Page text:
Bernie Ward 90569-111 Released from custody in 2014; served 6 years.[16] Former radio host and political commentator; pleaded guilty to distribution of child pornography in 2008 for using the Internet to transmit photographs of children being molested.[17][18]
Reed Slatkin 24057-112 Released from custody in 2013; served 10 years.[19] Co-founder of EarthLink and ordained Scientology minister; pleaded guilty in 2002 to fraud, conspiracy and money laundering for perpetrating one of the largest Ponzi schemes in US history.[20]

See also[edit]


  1. ^ "FCI Lompoc". Federal Bureau of Prisons. Retrieved 17 April 2018.
  2. ^ "Inmate Handbook: Rules and Regulations of the Federal Bureau of Prisons and the Federal Correctional Complex at Lompoc, California" (PDF). Federal Bureau of Prisons. Retrieved 27 April 2013.
  3. ^ "History - Capture of Christopher Boyce". US Marshals Service. Retrieved 10 November 2013.
  4. ^ Hayden, Tyler (2020-07-29). "Why Did Lompoc Prison Explode with COVID?". The Santa Barbara Independent. Retrieved 2020-07-30.
  5. ^ Magnoli, Giana (July 30, 2020). "Noozhawk's Guide to Understanding Santa Barbara County Public Health COVID-19 Data". Noozhawk. Retrieved 2020-07-31.
  6. ^ Celizic, Mike (2 April 2010). "Daughter turns mom in for Ponzi scheme". NBC News. Retrieved 27 April 2013.
  7. ^ "Man Sentenced to 20 Years in Prison in $32 Million Scam that Bilked More Than 500 Victims in Coal Mines and a Secret Gold Transaction". The Federal Bureau of Investigation. 3 April 2009. Retrieved 27 April 2013.
  8. ^ "United States of America v. Henry Uliomereyon Jones" (PDF). U.S. Court of Appeals. Retrieved 27 April 2013.
  9. ^ "American Greed Case File: Fool's Gold". CNBC. 2013. Retrieved 10 November 2013.
  10. ^ Sonner, Scott (August 6, 2014). "Former Nevada lobbyist, developer reports to federal prison". Las Vegas Sun. Retrieved 18 October 2015.
  11. ^ "Former Boeing Engineer Convicted of Economic Espionage in Theft of Space Shuttle Secrets for China". Federal Bureau of Investigation. US Department of Justice. July 16, 2009. Retrieved 18 October 2015.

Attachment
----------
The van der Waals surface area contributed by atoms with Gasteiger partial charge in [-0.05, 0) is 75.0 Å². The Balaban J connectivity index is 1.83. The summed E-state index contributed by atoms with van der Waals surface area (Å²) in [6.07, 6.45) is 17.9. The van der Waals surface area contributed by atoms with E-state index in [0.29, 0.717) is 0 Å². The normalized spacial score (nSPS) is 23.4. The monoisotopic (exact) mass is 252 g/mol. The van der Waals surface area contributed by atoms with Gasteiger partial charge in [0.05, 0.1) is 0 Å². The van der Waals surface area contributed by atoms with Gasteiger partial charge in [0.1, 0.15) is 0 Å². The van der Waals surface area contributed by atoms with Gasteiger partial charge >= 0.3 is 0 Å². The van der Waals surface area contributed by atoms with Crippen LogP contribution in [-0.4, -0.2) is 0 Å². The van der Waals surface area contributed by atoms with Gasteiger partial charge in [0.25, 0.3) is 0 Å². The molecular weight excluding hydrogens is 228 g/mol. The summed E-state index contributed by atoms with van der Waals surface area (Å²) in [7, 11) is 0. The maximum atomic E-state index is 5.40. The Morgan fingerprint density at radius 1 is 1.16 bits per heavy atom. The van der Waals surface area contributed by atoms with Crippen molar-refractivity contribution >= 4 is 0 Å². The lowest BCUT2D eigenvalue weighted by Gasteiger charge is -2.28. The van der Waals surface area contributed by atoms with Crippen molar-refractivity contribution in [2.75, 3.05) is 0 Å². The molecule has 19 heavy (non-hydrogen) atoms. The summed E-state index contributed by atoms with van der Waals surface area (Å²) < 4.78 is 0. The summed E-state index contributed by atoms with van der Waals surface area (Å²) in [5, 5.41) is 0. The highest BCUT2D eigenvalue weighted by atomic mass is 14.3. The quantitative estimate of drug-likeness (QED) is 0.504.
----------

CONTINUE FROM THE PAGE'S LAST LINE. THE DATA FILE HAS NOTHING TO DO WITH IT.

12. ^ Bhattacharjee, Yudhijit (May 12, 2014). "How the F.B.I. Cracked a Chinese Spy Ring". The New Yorker. Condé Nast. Retrieved 27 April 2013.
  13. ^ "Cox Considers Motion by Neshoba Prisoners". The Delta Democrat-Times. December 3, 1971.
  14. ^ "Three Civil Rights Slayers Are Released from Prison". Northwest Arkansas Times. August 29, 1972.
  15. ^ Serrano, Richard A. (March 2, 2003). "The Falcon and the Fallout". Los Angeles Times. Retrieved 10 November 2013.
  16. ^ Egelko, Bob (August 29, 2008). "Bernie Ward gets 7-plus years for child porn". SFGate. Hearst Communications, Inc. Retrieved 13 September 2015.
  17. ^ Freedman, Wayne (8 May 2008). "Ward pleads guilty to child porn charge". ABC News. Retrieved 27 April 2013.
  18. ^ "Ward sentenced to 7 years for child porn". ABC News. 28 August 2008. Retrieved 27 April 2013.
  19. ^ Tkacik, Maureen (December 17, 2001). "EarthLink's Co-Founder Slatkin Admits Fabricating Fund Statements in 1988 Note". The Wall Street Journal. Retrieved 13 September 2015.
  20. ^ Reckard, E. Scott (September 3, 2003). "Reed Slatkin Given 14-Year Prison Term". Los Angeles Times. Retrieved 4 August 2015.

External links[edit]

Coordinates: 34°40′42″N 120°29′50″W / 34.678364°N 120.497158°W / 34.678364; -120.497158